The Court of Appeals for the Tenth Circuit held today that the Securities and Exchange Commission may bring an enforcement action based on allegedly foreign securities transactions involving non-U.S. residents if sufficient conduct occurred in the United States.

The ruling in SEC v. Scoville and Traffic Monsoon, LLC (No. 17-4059) is the first appellate decision to resolve whether the Dodd-Frank Act succeeded in allowing the Government to pursue such claims. The court acknowledged that the Act’s grant of “jurisdiction” to federal courts over enforcement actions relating to non-U.S. securities transactions had inartfully responded to the Supreme Court’s ruling in Morrison v. National Australia Bank, which had limited the substantive scope of the federal securities laws to U.S.-based transactions and had held that the extraterritorial reach of U.S. law is not a “jurisdictional” issue. But the court ruled that, despite Congress’s mistake in framing Dodd-Frank’s provisions as “jurisdictional,” rather than substantive, Congress had clearly intended to allow the SEC and the United States to sue based on conduct or effects within the United States, regardless of where the securities transactions occurred.

Legal Background

For several decades before the Supreme Court’s 2010 decision in Morrison, courts throughout the country had allowed private plaintiffs and the Government to bring “extraterritorial” claims under the federal securities laws based on some version of the “conduct and effects” test.  That test examined whether significant wrongful conduct related to the transaction had occurred in the United States or whether the wrongful conduct had had a substantial effect in the United States.  Courts had also generally viewed the test as relating to subject-matter jurisdiction over extraterritorial securities claims.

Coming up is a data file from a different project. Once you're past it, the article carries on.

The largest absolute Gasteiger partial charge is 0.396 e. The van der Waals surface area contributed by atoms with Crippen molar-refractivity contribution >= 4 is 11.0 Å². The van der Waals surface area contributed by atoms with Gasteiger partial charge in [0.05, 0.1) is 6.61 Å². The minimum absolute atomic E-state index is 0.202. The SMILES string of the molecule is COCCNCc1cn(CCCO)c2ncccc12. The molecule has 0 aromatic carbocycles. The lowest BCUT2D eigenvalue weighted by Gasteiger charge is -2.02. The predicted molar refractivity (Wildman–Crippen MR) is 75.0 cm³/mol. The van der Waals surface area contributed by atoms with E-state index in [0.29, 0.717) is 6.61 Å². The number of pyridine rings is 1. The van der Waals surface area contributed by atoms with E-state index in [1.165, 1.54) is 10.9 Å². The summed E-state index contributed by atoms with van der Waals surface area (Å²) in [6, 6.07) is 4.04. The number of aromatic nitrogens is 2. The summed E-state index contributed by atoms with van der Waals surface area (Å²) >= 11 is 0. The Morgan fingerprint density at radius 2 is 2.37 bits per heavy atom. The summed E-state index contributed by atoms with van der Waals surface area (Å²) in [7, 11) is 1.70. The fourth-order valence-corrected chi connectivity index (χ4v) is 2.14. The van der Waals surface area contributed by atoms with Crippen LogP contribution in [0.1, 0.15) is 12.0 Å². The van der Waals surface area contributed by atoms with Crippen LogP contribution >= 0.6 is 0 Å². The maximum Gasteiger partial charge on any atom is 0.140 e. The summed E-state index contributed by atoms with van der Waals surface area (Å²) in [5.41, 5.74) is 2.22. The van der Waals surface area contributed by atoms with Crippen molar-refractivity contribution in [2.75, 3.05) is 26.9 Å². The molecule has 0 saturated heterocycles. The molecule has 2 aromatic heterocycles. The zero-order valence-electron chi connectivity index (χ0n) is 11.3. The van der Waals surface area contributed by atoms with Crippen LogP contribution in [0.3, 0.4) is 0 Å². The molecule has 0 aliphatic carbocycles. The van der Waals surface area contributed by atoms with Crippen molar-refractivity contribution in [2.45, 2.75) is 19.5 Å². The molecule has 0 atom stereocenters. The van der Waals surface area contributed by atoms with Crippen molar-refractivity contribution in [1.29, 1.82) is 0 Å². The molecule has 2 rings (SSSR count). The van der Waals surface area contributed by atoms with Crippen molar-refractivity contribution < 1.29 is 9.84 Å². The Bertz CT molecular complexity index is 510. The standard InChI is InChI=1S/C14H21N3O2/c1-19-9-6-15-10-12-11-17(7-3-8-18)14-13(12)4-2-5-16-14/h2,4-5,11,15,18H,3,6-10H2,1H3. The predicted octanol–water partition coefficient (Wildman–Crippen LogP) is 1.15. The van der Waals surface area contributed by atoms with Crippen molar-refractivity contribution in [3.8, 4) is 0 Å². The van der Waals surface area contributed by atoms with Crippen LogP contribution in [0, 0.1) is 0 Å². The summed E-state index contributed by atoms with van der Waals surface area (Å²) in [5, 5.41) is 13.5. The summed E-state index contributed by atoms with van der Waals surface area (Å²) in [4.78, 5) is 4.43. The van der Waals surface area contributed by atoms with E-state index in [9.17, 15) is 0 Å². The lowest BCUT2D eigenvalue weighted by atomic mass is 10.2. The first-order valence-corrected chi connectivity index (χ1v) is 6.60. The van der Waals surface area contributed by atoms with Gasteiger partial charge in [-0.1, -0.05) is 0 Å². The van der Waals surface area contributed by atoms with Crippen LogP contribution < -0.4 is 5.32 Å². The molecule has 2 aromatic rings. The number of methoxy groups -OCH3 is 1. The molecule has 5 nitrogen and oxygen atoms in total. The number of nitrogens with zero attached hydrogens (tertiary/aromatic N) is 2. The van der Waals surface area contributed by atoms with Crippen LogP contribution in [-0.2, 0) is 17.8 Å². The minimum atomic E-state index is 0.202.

In 2010, the Supreme Court threw out the “conduct and effects” test and announced a new “transactional” test for determining the federal securities laws’ reach.  The Morrison decision held that the securities laws apply only to alleged misstatements or omissions made “in connection with the purchase or sale of [i] a security listed on an American stock exchange, and [ii] the purchase or sale of any other security in the United States.”  The Court also made clear that the scope of the federal securities laws is not a “jurisdictional” issue at all; it concerns the substance of the securities statutes.

The Morrison decision was announced on June 24, 2010.  On July 21, 2010 – less than one month later – President Obama signed the 850-page Dodd-Frank Act, several sections of which addressed the federal securities laws’ extraterritorial application.  Section 929P(b) of the Act added language to the Securities Act and the Securities Exchange Act stating that the federal district courts “shall have jurisdiction of any action or proceeding brought or instituted by the [SEC] or the United States” alleging a securities-law violation involving:

• “conduct within the United States that constitutes significant steps in furtherance of the violation, even if the securities transaction occurs outside the United States and involves only foreign investors; or
• “conduct occurring outside the United States that has a foreseeable substantial effect within the United States” (emphasis added).